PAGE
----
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American Passages: A Literary SurveyUnit IndexAmerican Passages Home
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5. Masculine Heroes   

15. Poetry of Liberation

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James Wright - Selected Archive Items

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[4528] René Magritte, La Condition Humaine (1933),
courtesy of the National Gallery of Art and Artist Rights Society: 1987.55.1./PA: Magritte, René, La condition humaine, Gift of the Collectors Committee, Photograph © 2002 Board of Trustees, National Gallery of Art, Washington; © 2002 C. Herscovici, Brussels/Artist Rights Society (ARS), New York.
Painting of window and easel showing landscape. This work explores the divisions between realism and representationalism. Poet James Wright learned from Pablo Neruda, Cesar Vallejo, and Georg Trakl a form of surrealism in which the connections between images seem absent.

[7397] Anonymous, Happy Hooligan It Is to Laugh: Nothing But Fun (1902),
courtesy of the Library of Congress [POS-TH-1902. H36, no. 3].
Happy Hooligan, a cartoon by Frederick Burr Opper, featured a jobless character with a small tin can hat. Anthropologists have noted that traditionally powerful groups often use humor to restore and reinforce jeopardized hierarchies and power relations. Poet James Wright, writing in the mid-twentieth century, often focused on U.S. class issues.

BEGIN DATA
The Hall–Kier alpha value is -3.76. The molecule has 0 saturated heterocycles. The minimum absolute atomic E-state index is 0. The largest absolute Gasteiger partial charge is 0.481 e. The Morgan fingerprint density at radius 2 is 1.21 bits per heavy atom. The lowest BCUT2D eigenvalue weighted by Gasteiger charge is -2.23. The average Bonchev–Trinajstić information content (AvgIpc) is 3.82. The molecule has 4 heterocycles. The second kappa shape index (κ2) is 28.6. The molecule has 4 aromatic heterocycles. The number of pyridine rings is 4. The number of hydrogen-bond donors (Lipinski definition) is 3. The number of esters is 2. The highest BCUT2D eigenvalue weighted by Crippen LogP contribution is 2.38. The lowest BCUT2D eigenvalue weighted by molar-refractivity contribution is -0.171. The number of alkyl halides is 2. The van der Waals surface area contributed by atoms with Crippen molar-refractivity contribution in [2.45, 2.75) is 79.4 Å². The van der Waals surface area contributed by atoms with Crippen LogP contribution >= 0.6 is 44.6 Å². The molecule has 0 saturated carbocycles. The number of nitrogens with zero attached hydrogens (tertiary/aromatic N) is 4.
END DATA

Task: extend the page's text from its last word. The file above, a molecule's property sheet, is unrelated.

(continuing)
[8618] Various, National Vietnam Examination (1966),
courtesy of Special Collections, Michigan State University Libraries.
Exam distributed by Students for a Democratic Society (SDS) and the Inter-University Committee for Debate on Foreign Policy. The SDS was a major force in organizing protests and other forms of opposition to the Vietnam War. Many American poets protested the war, including Allen Ginsberg, Denise Levertov, Robert Bly, Robert Lowell, Adrienne Rich, James Wright, and Galway Kinnell.

[9149] Anonymous, Federal Wire & Steel Co.'s Plant, Cleveland, Ohio (c. 1920),
courtesy of the Library of Congress, Prints and Photographs Division, Detroit Publishing Company Collection [LC-D4-72257 DLC].
James Wright was born in Martins Ferry, Ohio, across the river from Wheeling, West Virginia, where his father worked in a glass factory. Wright's poetry is saturated with images of, and commentary on, the impact of industrialization on the natural landscape.

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